Bio Rob Daigneau has more than twenty years of experience designing and implementing applications and products for a broad array of industries, from financial services, to manufacturing, to retail and travel. Rob has served in such prominent positions as Director of Architecture for Monster.com and Manager of Applications Development at Fidelity Investments.
Software is changing the world; QCon aims to empower software development by facilitating the spread of knowledge and innovation in the enterprise software development community; to achieve this, QCon is organized as a practitioner-driven conference designed for people influencing innovation in their teams: team leads, architects, project managers, engineering directors.
Eric: Hello, this is Eric Newcomer at QCon New York 2012, I’m here with Rob Daigneau to talk about web API’s, to talk about service orientation, service oriented patterns, Rob’s got a new book out, he is speaking here at QCon, I can definitely recommend this book, by the way, having read it, so it’s really good for information about service design patterns, but first let’s start with a little bit about you, Rob, what you’ve been up to lately, what you’ve been doing, what you’re working on these days?
Rob: I’ve been in the industry for probably for 20-something years, I’ve seen a lot over the years, most recently I went back to independent consulting, and I help clients design SaaS type of applications and products that can be used for internal consumption, or in B2B and B2C scenarios. I also help teams become more effective and more productive in what they do.
Eric: So that involves a lot of work on the web and with service patterns I suppose.
Eric: So the book would’ve come from that some of this experience that you’ve had.
Rob: Oh, yes. So, all patterns types of books essentially come from observing the world and what people have done out there and the solutions they’ve used to solve recurring problems. Everything that you see in the book is essentially something I’ve seen out there in the wild and encapsulated into the catalog.
Eric: What got you going on writing a book, what was the motivation there, the origin of that whole project?
Rob: The truth is that a request came to me out of the blue from Addison Wesley, they’ve seen some of my writing in the past and they thought I might be a good writer for them so then they said “why don’t you come up with an idea” and I was intrigued by the problems we’ve been having in distributed systems engineering and integration throughout the years and the whole web service genre of designing solutions was really appealing to me and I saw it taking off in a different direction so I thought maybe there is something there and there is a catalog of patterns that we might be able to put together, develop a vocabulary for.
Eric: That whole area seems kind of ripe, now that it’s maturing a bit, for somebody to define some of the common patterns or get them down on paper?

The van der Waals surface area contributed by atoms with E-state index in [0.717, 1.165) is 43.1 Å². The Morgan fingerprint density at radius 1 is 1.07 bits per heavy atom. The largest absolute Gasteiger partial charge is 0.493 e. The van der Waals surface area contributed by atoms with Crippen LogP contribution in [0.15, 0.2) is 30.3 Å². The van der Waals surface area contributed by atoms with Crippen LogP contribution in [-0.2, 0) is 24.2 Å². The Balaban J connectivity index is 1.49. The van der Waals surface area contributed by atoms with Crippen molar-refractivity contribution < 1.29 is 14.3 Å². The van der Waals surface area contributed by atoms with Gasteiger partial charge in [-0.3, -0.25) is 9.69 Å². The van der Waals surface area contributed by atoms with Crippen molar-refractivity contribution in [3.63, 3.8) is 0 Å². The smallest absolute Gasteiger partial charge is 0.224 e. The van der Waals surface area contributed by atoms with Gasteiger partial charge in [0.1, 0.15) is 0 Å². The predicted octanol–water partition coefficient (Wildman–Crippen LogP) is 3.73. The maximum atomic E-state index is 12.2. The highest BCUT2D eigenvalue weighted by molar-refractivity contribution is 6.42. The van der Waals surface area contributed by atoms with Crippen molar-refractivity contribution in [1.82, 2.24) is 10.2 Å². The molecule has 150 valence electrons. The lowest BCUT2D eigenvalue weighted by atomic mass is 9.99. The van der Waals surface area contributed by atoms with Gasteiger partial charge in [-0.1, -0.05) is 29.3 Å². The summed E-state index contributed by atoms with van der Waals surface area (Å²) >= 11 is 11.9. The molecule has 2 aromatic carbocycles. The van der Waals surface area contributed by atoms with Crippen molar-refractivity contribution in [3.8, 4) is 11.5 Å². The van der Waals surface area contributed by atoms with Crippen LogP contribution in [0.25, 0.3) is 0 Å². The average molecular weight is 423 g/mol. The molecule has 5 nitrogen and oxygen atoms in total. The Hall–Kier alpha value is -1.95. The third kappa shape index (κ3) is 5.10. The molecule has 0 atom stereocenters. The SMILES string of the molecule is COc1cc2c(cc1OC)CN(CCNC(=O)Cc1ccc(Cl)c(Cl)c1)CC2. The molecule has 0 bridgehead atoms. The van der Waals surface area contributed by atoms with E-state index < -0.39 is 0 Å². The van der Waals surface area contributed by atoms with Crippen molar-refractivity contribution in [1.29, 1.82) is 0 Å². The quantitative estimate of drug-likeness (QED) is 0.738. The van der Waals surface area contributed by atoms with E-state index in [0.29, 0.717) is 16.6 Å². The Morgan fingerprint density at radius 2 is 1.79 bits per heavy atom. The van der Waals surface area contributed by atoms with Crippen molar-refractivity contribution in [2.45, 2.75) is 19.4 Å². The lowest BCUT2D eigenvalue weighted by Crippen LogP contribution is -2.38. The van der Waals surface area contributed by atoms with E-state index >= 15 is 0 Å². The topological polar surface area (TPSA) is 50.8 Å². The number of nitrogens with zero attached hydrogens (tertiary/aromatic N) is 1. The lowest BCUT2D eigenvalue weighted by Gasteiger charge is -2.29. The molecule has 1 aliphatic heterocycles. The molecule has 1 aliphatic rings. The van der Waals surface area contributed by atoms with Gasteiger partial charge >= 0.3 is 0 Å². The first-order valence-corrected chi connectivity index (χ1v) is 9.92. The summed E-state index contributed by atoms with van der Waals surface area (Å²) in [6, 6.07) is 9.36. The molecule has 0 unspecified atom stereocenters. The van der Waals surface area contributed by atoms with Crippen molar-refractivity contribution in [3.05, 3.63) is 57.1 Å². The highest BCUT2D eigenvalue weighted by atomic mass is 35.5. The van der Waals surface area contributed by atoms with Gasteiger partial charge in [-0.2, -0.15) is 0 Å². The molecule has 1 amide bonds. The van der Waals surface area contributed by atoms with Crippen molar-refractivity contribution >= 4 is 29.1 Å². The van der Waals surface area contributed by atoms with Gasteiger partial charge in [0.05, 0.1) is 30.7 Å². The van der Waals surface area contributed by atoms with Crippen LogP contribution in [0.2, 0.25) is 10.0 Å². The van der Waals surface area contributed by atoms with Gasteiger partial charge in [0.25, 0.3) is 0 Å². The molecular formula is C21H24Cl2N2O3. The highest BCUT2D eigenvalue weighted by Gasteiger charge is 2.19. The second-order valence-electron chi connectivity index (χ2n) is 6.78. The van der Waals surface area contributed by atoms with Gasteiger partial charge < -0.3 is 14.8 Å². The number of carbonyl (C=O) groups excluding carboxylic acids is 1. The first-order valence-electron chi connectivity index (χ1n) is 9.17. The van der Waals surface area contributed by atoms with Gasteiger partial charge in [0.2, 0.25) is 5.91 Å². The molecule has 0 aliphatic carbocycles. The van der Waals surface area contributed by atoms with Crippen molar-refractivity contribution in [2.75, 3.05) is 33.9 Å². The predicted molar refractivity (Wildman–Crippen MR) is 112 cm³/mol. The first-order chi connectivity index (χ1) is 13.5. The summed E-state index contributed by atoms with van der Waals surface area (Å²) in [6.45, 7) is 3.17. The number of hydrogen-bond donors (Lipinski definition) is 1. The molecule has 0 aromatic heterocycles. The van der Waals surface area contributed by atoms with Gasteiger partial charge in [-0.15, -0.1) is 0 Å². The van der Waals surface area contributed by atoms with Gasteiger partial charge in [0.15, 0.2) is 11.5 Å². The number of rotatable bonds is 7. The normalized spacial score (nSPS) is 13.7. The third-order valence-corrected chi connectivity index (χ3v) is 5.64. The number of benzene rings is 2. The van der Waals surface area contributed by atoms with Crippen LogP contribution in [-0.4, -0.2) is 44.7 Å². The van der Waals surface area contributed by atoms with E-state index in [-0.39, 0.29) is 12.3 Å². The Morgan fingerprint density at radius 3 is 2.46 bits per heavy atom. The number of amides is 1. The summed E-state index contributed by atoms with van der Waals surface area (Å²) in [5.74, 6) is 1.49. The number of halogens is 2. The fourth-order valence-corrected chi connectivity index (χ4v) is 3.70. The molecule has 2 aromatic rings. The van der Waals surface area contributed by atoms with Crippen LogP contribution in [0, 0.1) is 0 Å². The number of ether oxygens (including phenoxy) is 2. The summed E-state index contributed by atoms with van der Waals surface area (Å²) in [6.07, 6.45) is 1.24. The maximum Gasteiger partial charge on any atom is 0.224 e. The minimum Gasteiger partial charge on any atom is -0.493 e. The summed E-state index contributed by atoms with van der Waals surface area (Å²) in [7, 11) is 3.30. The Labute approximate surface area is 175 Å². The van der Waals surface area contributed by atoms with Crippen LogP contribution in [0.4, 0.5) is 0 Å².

Rob: I would agree and that’s the thing, when it comes to a pattern sort of book, we are not inventing something new, we are just out there, cataloguing, observing, codifying things that people have already done, giving them a name and helping people essentially understand the decision points. So it’s not a book on how to create a web service, how to use a particular API, whether it's, I don’t know, JAX-WS or JAX-RS or WCF for that matter, it’s more about the decision points and the things you’ve got to consider when designing your web services.
Eric: So it’s really a design type of book like most patterns books are of course. Can you give us a couple of examples of some, maybe what you might consider the more interesting patterns or one of the more challenging patterns to think about?
Rob: One of the more challenging patterns? If I may take it a slightly off in a little direction, I’d start with probably the most fundamental decision points for any web service designer which is trying to figure out what sort of API you should create. So it came to me, after looking at what a lot of people have been doing over the years that it really kind of boils down to three API styles. We have the RPC API, we have more of a message API, some people call it a document based APIs, then we have what is probably newer and taking on a lot of popularity out there, is the resource API, which often times exhibits the characteristics of REST.
Eric: I know after just having worked in a large IT environment recently that there is often a long debate, is messaging the right thing to use, is RPC the right thing to use, what about this REST stuff, does it make sense, is it too weird and new and different? So tell me a little bit about how your thinking sort of went along the lines of, if you were talking with someone or writing the book about, how to think about these things, how to think it through, make the right choice for a given application or given environment?
Rob: I think a lot of it depends, of course every design decision depends upon your particular context, what is the problem you are trying to solve, what is the context of your environment, who you’re interacting with in the case of web services, of course, what the clients are and what your constraints are. So when it comes to something like an RPC style, I think that is probably the most natural for a lot of developers out there today. People think in terms of procedures and the tooling thus far has made it incredibly easy for people to create web services that simply expose these remote procedures. But with that comes a lot of downsides, you have a lot of coupling out to the clients.